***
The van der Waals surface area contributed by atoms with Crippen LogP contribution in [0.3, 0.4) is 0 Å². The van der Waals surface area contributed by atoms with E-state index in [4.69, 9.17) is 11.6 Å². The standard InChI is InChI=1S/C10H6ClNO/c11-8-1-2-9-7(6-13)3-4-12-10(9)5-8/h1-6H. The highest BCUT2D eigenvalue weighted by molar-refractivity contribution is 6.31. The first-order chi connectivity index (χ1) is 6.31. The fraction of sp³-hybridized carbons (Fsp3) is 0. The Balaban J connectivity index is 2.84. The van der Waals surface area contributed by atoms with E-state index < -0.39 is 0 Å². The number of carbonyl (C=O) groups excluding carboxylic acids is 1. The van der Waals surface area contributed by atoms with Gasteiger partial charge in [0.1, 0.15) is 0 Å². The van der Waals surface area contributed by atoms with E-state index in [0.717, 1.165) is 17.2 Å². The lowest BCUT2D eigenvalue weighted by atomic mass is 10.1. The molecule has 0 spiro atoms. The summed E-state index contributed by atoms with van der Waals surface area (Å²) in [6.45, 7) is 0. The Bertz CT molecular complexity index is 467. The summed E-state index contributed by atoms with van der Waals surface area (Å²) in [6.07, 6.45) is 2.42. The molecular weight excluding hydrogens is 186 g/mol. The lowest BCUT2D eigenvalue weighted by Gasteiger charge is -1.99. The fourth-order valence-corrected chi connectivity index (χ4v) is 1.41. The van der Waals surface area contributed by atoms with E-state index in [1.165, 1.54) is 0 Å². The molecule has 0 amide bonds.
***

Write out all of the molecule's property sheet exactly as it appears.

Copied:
The van der Waals surface area contributed by atoms with Crippen LogP contribution in [0.3, 0.4) is 0 Å². The van der Waals surface area contributed by atoms with E-state index in [4.69, 9.17) is 11.6 Å². The standard InChI is InChI=1S/C10H6ClNO/c11-8-1-2-9-7(6-13)3-4-12-10(9)5-8/h1-6H. The highest BCUT2D eigenvalue weighted by molar-refractivity contribution is 6.31. The first-order chi connectivity index (χ1) is 6.31. The fraction of sp³-hybridized carbons (Fsp3) is 0. The Balaban J connectivity index is 2.84. The van der Waals surface area contributed by atoms with E-state index < -0.39 is 0 Å². The number of carbonyl (C=O) groups excluding carboxylic acids is 1. The van der Waals surface area contributed by atoms with Gasteiger partial charge in [0.1, 0.15) is 0 Å². The van der Waals surface area contributed by atoms with E-state index in [0.717, 1.165) is 17.2 Å². The lowest BCUT2D eigenvalue weighted by atomic mass is 10.1. The molecule has 0 spiro atoms. The summed E-state index contributed by atoms with van der Waals surface area (Å²) in [6.45, 7) is 0. The Bertz CT molecular complexity index is 467. The summed E-state index contributed by atoms with van der Waals surface area (Å²) in [6.07, 6.45) is 2.42. The molecular weight excluding hydrogens is 186 g/mol. The lowest BCUT2D eigenvalue weighted by Gasteiger charge is -1.99. The fourth-order valence-corrected chi connectivity index (χ4v) is 1.41. The van der Waals surface area contributed by atoms with E-state index in [1.165, 1.54) is 0 Å². The molecule has 0 amide bonds.